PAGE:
In our advocacy campaign to make this clinic and treatment known, I had the good fortune of being interviewed on KYGT Radio over the weekend by Jerry Fabyanic on his “Rabbithole” program in a mountain town close to Denver. He has so graciously provided me with a link to that interview about our book. We most gratefully appreciate his voice and his audience at KYGT in the Idaho Springs/Denver area. Likewise my close friend and veteran Marine, David T. “Red Dog” Roberts, 1st Bn, 4th Marines, Delta Company in Vietnam and his Doc, Corpsman, Kenneth R. Walker produced two songs that are complementary to this advocacy of healing the signature wounds of war. You will hear them in the interview.

CLICK HERE for the entire and very educational 50+ minute podcast.

SFTT has long recommended the use of hyperbaric oxygen therapy or HBOT to treat Veterans with the symptoms of PTSD and TBI.  There are many studies that prove conclusively that the supervised application of HBOT helps improve brain function and restores cognitive abilities.

While Mr. Birdsong points out the many restorative benefits of HBOT, follow-up supervision is recommended to help deal with some of the symptoms of PTSD.

Sadly, in many online forums dealing with the ravages of PTSD, most military families are unaware of the benefits of regular supervised “dives” in HBOT chambers.  I would argue that the Department of Veterans Affairs has purposely discredited the use of HBOT in treating PTSD and TBI to promote their own failed agenda and the prevalent use of addictive prescription drugs.

One only needs to listen to the likes of Dr. David Cifu, Senior TBI Advisor to the Department of Veterans Affairs, to see the cynicism and blatant disregard for clinical evidence adopted by the VA against HBOT.   One can only speculate why, but HBOT seems to offer Veterans a far better solution than the cocktail of drugs served up by the VA.

Found below is a very moving and instructional video by Grady Birdsong of a young woman who “recovered her life” from the “signature wounds of war” with the use of HBOT:

Thanks to the effort of Grady and many other dedicated Veterans, we can all join together and help Veterans reclaim their lives. It is simply the right thing to do!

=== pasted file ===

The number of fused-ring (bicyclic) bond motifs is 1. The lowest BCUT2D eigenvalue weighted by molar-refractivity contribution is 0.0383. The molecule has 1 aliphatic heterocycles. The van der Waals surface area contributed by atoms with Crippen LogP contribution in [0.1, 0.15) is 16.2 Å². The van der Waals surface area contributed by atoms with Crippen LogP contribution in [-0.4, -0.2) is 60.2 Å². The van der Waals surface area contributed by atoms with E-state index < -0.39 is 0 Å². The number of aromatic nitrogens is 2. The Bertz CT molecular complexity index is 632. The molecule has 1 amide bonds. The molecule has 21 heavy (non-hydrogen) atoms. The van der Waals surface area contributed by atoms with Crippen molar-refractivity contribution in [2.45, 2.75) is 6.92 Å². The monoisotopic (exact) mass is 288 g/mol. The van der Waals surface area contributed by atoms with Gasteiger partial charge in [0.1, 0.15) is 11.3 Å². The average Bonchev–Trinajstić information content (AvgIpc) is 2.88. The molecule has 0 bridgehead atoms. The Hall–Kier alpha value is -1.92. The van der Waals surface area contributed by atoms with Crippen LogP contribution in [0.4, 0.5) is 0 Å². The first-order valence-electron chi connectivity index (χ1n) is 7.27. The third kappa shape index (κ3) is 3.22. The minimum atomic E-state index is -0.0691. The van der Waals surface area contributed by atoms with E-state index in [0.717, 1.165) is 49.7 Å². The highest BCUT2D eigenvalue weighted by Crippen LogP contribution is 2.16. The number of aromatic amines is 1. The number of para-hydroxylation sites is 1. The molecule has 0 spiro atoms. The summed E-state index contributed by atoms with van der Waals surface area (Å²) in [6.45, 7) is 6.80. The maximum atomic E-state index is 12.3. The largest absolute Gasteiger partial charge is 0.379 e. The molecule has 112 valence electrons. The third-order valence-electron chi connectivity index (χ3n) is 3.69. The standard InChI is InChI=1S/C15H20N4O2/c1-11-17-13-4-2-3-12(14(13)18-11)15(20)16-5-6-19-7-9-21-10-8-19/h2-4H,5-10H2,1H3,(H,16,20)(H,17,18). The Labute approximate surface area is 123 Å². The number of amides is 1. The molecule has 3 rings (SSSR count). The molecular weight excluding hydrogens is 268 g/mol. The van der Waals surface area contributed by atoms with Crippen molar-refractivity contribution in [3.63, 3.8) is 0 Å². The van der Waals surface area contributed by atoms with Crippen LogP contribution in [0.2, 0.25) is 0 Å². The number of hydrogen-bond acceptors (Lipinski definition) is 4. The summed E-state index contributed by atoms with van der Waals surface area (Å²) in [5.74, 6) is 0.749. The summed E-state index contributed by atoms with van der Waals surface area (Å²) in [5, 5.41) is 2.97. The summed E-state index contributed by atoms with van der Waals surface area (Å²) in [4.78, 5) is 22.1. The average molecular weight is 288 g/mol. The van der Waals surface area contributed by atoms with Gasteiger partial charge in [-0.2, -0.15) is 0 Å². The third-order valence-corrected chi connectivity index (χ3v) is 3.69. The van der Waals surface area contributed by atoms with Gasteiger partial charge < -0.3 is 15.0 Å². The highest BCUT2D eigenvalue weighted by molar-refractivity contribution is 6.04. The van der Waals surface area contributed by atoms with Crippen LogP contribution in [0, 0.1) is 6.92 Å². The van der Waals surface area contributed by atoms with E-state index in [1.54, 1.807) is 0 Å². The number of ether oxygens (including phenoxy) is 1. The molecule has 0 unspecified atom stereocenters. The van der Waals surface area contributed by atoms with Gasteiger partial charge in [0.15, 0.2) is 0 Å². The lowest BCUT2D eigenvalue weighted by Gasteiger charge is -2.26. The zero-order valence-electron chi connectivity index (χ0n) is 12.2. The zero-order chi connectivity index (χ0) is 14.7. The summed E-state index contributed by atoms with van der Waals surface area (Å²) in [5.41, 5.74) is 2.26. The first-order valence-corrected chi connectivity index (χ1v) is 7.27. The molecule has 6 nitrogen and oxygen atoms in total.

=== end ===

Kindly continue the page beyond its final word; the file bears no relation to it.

Nevertheless, the benefits of HBOT will not be widespread until the restrictive and self-serving barriers to this treatment are adopted and encouraged by the VA. Secretary Shulkin of the VA wants change to occur at the VA.  What better way to demonstrate his commitment to reducing Veteran suicides than by embracing HBOT to treat PTSD?

If you want to learn more about how HBOT can be used in treating PTSD and TBI, I suggest that you purchase The Miracle Workers of South Boulder Road:  Healing the Signature Wounds of War.  Share it with family and friends to encourage them not to give up hope on our brave Veterans.

For those tired of watching the lives of loved one end in pain, depression and hopelessness; write Dr. Shulkin and members of Congress and ask for action.  Don’t allow naysayers and self-serving bureaucrats like Dr. Cifu block Veteran access to HBOT.

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Hyperbaric Oxygen Therapy (HBOT) to Treat Veterans with PTSD

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Veterans and casual observers continue to be mystified why the Department of Veterans Affairs (the “VA”) continues to insist on failed therapy programs to treat Veterans with PTSD.

Dr. David Cifu, the senior TBI specialist in the Department of Veterans Affairs’ Veterans Health Administration, argues that Veterans treated with Cognitive Behavioral Therapy and Prolonged Exposure Therapy are receiving the best therapy possible to treat PTSD.   There is no reliable third-party verification to support Dr. Cifu’s bold assertion.

More to the point, Dr. Cifu dismisses  other treatment alternatives arguing that there is no scientific basis to support them.  In particular, Hyperbaric Oxygen Therapy (HBOT) has been singled out for particular disdain by Dr. Cifu.

Specifically, the VA concluded their trial “study” with the following observations:

“To date, there have been nine peer-reviewed publications describing this research,” Dr. David Cifu, VA’s national director for physical medicine and rehabilitation recently told the Oklahoman. “All the research consistently supports that there is no evidence that hyperbaric oxygen has any therapeutic benefit for symptoms resulting from either mild TBI or PTSD.”

Frankly,  there is voluminous scientific evidence that HBOT is both a viable and recommended treatment alternative for Veterans suffering from PTSD and TBI.

Hyperbaric Oxygen Therapy (HBOT)

Hyperbaric Oxygen Therapy or HBOT is available at many privately-owned hospitals in the United States and around the world.  There is compelling scientific evidence that HBOT reverses brain damage.

In fact, HBOT is the preferred therapy of  the Israeli Defense Forces (“IDF”) for service members with head injuries.  Frankly, this assertion alone trumps any argument to the contrary by Dr. Cifu.